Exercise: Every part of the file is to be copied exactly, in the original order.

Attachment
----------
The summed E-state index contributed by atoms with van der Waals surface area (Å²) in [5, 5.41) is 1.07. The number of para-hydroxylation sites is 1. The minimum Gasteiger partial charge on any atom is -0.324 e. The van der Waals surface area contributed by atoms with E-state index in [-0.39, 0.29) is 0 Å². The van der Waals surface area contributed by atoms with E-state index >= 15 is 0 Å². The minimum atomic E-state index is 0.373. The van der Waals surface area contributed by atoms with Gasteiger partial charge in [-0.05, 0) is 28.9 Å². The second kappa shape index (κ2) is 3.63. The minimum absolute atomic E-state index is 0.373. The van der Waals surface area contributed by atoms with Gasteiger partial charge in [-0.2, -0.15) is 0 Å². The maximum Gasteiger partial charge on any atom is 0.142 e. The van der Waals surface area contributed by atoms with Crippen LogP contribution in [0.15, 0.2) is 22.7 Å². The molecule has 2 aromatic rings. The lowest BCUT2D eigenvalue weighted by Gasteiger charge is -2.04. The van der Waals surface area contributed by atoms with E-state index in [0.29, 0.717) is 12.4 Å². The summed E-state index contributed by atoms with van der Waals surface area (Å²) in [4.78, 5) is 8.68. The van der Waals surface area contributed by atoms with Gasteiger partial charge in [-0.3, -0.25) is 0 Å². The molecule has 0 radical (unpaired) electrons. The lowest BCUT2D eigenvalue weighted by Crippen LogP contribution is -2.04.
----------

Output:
The summed E-state index contributed by atoms with van der Waals surface area (Å²) in [5, 5.41) is 1.07. The number of para-hydroxylation sites is 1. The minimum Gasteiger partial charge on any atom is -0.324 e. The van der Waals surface area contributed by atoms with E-state index in [-0.39, 0.29) is 0 Å². The van der Waals surface area contributed by atoms with E-state index >= 15 is 0 Å². The minimum atomic E-state index is 0.373. The van der Waals surface area contributed by atoms with Gasteiger partial charge in [-0.05, 0) is 28.9 Å². The second kappa shape index (κ2) is 3.63. The minimum absolute atomic E-state index is 0.373. The van der Waals surface area contributed by atoms with Gasteiger partial charge in [-0.2, -0.15) is 0 Å². The maximum Gasteiger partial charge on any atom is 0.142 e. The van der Waals surface area contributed by atoms with Crippen LogP contribution in [0.15, 0.2) is 22.7 Å². The molecule has 2 aromatic rings. The lowest BCUT2D eigenvalue weighted by Gasteiger charge is -2.04. The van der Waals surface area contributed by atoms with E-state index in [0.29, 0.717) is 12.4 Å². The summed E-state index contributed by atoms with van der Waals surface area (Å²) in [4.78, 5) is 8.68. The van der Waals surface area contributed by atoms with Gasteiger partial charge in [-0.3, -0.25) is 0 Å². The molecule has 0 radical (unpaired) electrons. The lowest BCUT2D eigenvalue weighted by Crippen LogP contribution is -2.04.